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Intellectual History Commons

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Full-Text Articles in Intellectual History

“Exchange Value: British ‘Scholarship Boys’ In Mid-Twentieth-Century America.”, D. L. Lemahieu Feb 2017

“Exchange Value: British ‘Scholarship Boys’ In Mid-Twentieth-Century America.”, D. L. Lemahieu

History Faculty Publications

In the late 1950s and early 1960s a number of British “scholarship boys” traveled to America sponsored by British and American foundations. Their experiences in the United States qualify and complicate existing narratives about upwardly mobile meritocrats. First, Americans regarded these figures in a manner that helped alter their view of themselves. Distinctions that mattered in Britain became less significant in America, though scholarship boys remained shrewd enough to penetrate the veneer of a superficial egalitarianism. National identity became a marker that sidelined residual anxieties about social hierarchy. Second, American prosperity affected the bias against consumerism shared by many British ...


“Scholarship Boys” In Twilight: The Memoirs Of Six Humanists In Post-Industrial Britain, D. L. Lemahieu Oct 2014

“Scholarship Boys” In Twilight: The Memoirs Of Six Humanists In Post-Industrial Britain, D. L. Lemahieu

History Faculty Publications

The memoirs of six “scholarship boys”—Richard Hoggart, Frank Kermode, Eric Hobsbawm, Harold Perkin, A. H. Halsey, and Brian Magee—reveal the deeply varied experience of academically gifted working- and lower-middle-class males in the twentieth century. The arc from social outsider to cultural prominence drew upon a commitment to humanism acquired in their youth. Scholarship boys navigated the crosscurrents of post-industrial culture in many ways but shared an unwillingness to accept uncritically the sophisticated reductions of postmodern theory and the “creative destruction” of neoliberal practice. The life writing of these figures reveals the often-concealed subjectivities behind academic success, including the ...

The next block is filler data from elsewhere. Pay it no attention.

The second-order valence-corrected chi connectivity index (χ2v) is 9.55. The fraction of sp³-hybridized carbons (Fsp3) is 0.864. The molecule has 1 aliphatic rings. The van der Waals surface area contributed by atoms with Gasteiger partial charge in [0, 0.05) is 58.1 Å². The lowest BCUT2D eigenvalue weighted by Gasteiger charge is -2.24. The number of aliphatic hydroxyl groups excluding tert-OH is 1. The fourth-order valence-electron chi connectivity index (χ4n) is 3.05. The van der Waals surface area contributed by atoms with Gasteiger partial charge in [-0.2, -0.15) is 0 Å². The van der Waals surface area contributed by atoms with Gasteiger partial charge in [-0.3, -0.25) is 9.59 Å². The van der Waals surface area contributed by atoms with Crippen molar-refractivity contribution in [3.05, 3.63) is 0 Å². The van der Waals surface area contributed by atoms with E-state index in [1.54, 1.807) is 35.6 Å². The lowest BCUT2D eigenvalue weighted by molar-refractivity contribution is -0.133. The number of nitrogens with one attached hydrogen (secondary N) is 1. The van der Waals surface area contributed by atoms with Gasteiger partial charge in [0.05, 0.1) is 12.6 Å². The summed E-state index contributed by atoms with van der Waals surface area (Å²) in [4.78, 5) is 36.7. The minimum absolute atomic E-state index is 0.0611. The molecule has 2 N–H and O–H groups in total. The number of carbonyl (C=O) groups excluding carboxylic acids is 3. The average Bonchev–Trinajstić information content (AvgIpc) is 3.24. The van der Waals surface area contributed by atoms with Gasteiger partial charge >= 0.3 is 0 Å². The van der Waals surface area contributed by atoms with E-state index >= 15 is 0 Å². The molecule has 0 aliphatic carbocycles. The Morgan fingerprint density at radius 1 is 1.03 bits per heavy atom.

Lost Fathers: Raymond Williams And The Signal Box At Pandy, D. L. Lemahieu Jan 2014

Lost Fathers: Raymond Williams And The Signal Box At Pandy, D. L. Lemahieu

History Faculty Publications

This essay explores the complex role of fathers and father figures in the life and writings of Raymond Williams. First, as Williams later acknowledged, the moving portrait of Harry Price, the father in Border Country, embodied a partial but revealing autobiographical truth. Second, what Williams later called ‘the two figures of the father’ also applied to his notion of community, the ‘social father’ that helped shape his vision of a socialist future. Third, F. R. Leavis influenced Williams and other scholarship boys as something of a ‘cultural father’ whose legacy underscored some tensions and ambiguities of Williams' chosen profession. Finally ...